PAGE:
An underrepresentation of Latinos persists in the talent and executive levels of the entertainment and media industries, according to a new study.
The study, released Tuesday by Columbia University’s Center for the Study of Ethnicity and Race, also found that there is a narrower range of Latino roles and fewer Latinos in the top billing compared to 70 years ago. The Latino presence in the English-language media, it found, also was small.
Latinos working both in front of and behind the camera grew slightly. When they are in front of the camera, the study found, more often than not they appear in roles that play to stereotypes, “either hyper-sexualized, as comic relief, and/or cheap labor.”
“The success of a few Latino stars has created a widespread perception that media diversity in the U.S. is significantly improving,” said Frances Negrón-Muntaner, director of Columbia’s Center for the Study of Ethnicity and Race and the study’s lead researcher. “But our findings indicate that, in some ways, it is getting worse.”
The study was created in collaboration with the National Hispanic Foundation for the Arts (NHFA), the National Association of Latino Independent Producers (NALIP) and the National Latino Arts, Education and Media Institute (NLAEMI).
“Latinos are constantly portrayed with a broad brush—and the picture displayed is extremely limited,” said actor Esai Morales, NHFA co-founder and co-star on CBS's Criminal Minds. “I call it the four H’s of Hollywood—Latinos are either cast as overly hormonal, overly hysterical, overly hostile or overly humble. Far too often, we’re supposed to be the spice on the side, rather than a central figure, a hero or leader. And that needs to change.”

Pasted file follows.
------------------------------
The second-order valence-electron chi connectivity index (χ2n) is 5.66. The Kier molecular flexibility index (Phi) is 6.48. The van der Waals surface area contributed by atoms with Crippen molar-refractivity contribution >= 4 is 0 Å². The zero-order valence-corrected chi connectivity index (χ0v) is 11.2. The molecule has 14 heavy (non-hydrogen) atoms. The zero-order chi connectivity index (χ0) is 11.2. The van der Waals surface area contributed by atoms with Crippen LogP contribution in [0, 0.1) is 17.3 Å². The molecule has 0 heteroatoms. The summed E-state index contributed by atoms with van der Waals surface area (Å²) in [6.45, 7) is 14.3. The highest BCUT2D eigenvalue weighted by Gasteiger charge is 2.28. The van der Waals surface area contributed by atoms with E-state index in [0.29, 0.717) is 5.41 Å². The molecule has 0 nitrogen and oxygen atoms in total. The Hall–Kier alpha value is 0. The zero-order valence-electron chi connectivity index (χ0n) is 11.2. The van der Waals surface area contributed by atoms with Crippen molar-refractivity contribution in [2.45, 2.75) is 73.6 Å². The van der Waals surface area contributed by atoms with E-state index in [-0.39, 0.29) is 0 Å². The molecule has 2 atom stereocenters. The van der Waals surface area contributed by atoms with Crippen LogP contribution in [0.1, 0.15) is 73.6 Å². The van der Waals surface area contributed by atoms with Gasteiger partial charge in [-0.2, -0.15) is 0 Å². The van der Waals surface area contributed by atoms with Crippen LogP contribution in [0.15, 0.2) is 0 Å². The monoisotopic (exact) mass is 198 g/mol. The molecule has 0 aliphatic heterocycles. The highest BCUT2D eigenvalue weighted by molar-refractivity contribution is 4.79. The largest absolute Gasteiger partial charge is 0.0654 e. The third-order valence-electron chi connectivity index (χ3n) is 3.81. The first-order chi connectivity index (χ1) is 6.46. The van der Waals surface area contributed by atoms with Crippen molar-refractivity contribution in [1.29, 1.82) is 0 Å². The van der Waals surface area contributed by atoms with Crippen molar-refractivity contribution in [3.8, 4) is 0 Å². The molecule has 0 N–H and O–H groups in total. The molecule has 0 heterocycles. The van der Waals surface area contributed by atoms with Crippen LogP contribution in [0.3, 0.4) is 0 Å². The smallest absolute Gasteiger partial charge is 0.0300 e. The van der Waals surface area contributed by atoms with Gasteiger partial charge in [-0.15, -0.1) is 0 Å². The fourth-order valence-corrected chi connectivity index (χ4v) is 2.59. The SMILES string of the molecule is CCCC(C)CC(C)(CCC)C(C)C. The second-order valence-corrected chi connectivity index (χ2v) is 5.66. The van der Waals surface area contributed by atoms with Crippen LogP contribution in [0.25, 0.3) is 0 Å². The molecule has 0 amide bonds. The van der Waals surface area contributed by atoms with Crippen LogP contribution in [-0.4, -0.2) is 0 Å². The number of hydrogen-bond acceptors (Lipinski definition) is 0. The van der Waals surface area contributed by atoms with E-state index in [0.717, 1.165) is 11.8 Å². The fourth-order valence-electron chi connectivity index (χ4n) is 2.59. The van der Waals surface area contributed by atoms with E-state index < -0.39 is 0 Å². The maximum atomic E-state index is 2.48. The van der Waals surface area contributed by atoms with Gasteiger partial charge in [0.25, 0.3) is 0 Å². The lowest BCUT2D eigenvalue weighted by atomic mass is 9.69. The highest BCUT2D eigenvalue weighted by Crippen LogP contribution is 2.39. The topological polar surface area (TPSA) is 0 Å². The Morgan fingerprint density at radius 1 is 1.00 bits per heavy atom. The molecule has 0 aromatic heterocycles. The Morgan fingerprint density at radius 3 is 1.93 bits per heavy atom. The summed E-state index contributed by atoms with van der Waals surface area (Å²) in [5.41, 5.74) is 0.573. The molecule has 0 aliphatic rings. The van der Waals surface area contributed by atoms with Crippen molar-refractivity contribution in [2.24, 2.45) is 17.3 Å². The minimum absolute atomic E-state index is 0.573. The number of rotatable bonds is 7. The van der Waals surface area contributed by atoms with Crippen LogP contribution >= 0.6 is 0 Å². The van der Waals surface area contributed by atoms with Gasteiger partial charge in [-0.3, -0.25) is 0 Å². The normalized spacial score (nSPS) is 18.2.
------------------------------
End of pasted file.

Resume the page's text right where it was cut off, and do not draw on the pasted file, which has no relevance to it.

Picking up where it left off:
Among the findings are that the presence of Latina actresses has risen slightly, but Latino men “have disappeared” as leading actors.
Between 2010 and 2013, Latino men did not play any leading roles in the top ten films, the study found. Latinas saw a small increase in roles as supporting and lead actresses.
Stereotypes of Latinos are alive and well in the entertainment industry. They tend to appear as criminals and cheap labor, the study said, adding: “The range of roles available to Latinos is narrower now than those available in earlier decades: nearly 50 percent of contemporary Latino roles on top 10 television shows are either criminals or law enforcers.”
The dearth of Latinos and opportunities for them persists despite efforts to bring more diversity to the entertainment industry, the study found.
Between 2010 and 2013, Latinos made up 4.1 percent of TV directors, 1.2 percent of producers, and 1.9 percent of writers, it said. In movies, Latinos accounted for 2.3 percent of movie directors, just over 2 percent of producers, and 6 percent of writers.
And there are no Latino CEOs, presidents or owners of a major English-language network or studio.
“The scale of Latino media exclusion is stunning,” said Negrón-Muntaner. “Just imagine that any references to the entire state of California (38 million people) and Illinois (12.8 million), or the combined states of New York, Florida and Pennsylvania (49.8 million), were eliminated from our media culture. That would be deeply troubling, and so is this.”